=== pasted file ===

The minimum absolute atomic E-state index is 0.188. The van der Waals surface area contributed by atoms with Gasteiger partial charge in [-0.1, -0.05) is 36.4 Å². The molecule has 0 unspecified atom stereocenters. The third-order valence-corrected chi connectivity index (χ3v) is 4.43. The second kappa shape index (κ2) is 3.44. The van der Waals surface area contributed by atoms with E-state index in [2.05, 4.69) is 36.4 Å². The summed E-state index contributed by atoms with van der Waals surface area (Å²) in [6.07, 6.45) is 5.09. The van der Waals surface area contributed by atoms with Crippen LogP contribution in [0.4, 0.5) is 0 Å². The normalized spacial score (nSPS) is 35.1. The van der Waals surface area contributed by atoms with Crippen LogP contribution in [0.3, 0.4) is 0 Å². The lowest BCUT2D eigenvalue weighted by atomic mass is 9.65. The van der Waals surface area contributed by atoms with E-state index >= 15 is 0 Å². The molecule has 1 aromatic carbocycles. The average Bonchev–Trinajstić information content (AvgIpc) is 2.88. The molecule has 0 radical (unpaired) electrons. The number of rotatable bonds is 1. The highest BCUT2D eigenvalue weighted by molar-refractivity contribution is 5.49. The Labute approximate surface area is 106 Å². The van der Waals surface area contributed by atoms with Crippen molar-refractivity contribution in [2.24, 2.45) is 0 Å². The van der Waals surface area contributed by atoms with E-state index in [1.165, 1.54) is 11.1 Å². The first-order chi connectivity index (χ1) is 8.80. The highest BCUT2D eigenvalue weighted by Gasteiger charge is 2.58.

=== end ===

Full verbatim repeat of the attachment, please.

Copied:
The minimum absolute atomic E-state index is 0.188. The van der Waals surface area contributed by atoms with Gasteiger partial charge in [-0.1, -0.05) is 36.4 Å². The molecule has 0 unspecified atom stereocenters. The third-order valence-corrected chi connectivity index (χ3v) is 4.43. The second kappa shape index (κ2) is 3.44. The van der Waals surface area contributed by atoms with E-state index in [2.05, 4.69) is 36.4 Å². The summed E-state index contributed by atoms with van der Waals surface area (Å²) in [6.07, 6.45) is 5.09. The van der Waals surface area contributed by atoms with Crippen LogP contribution in [0.4, 0.5) is 0 Å². The normalized spacial score (nSPS) is 35.1. The van der Waals surface area contributed by atoms with Crippen LogP contribution in [0.3, 0.4) is 0 Å². The lowest BCUT2D eigenvalue weighted by atomic mass is 9.65. The van der Waals surface area contributed by atoms with E-state index >= 15 is 0 Å². The molecule has 1 aromatic carbocycles. The average Bonchev–Trinajstić information content (AvgIpc) is 2.88. The molecule has 0 radical (unpaired) electrons. The number of rotatable bonds is 1. The highest BCUT2D eigenvalue weighted by molar-refractivity contribution is 5.49. The Labute approximate surface area is 106 Å². The van der Waals surface area contributed by atoms with Crippen molar-refractivity contribution in [2.24, 2.45) is 0 Å². The van der Waals surface area contributed by atoms with E-state index in [1.165, 1.54) is 11.1 Å². The first-order chi connectivity index (χ1) is 8.80. The highest BCUT2D eigenvalue weighted by Gasteiger charge is 2.58.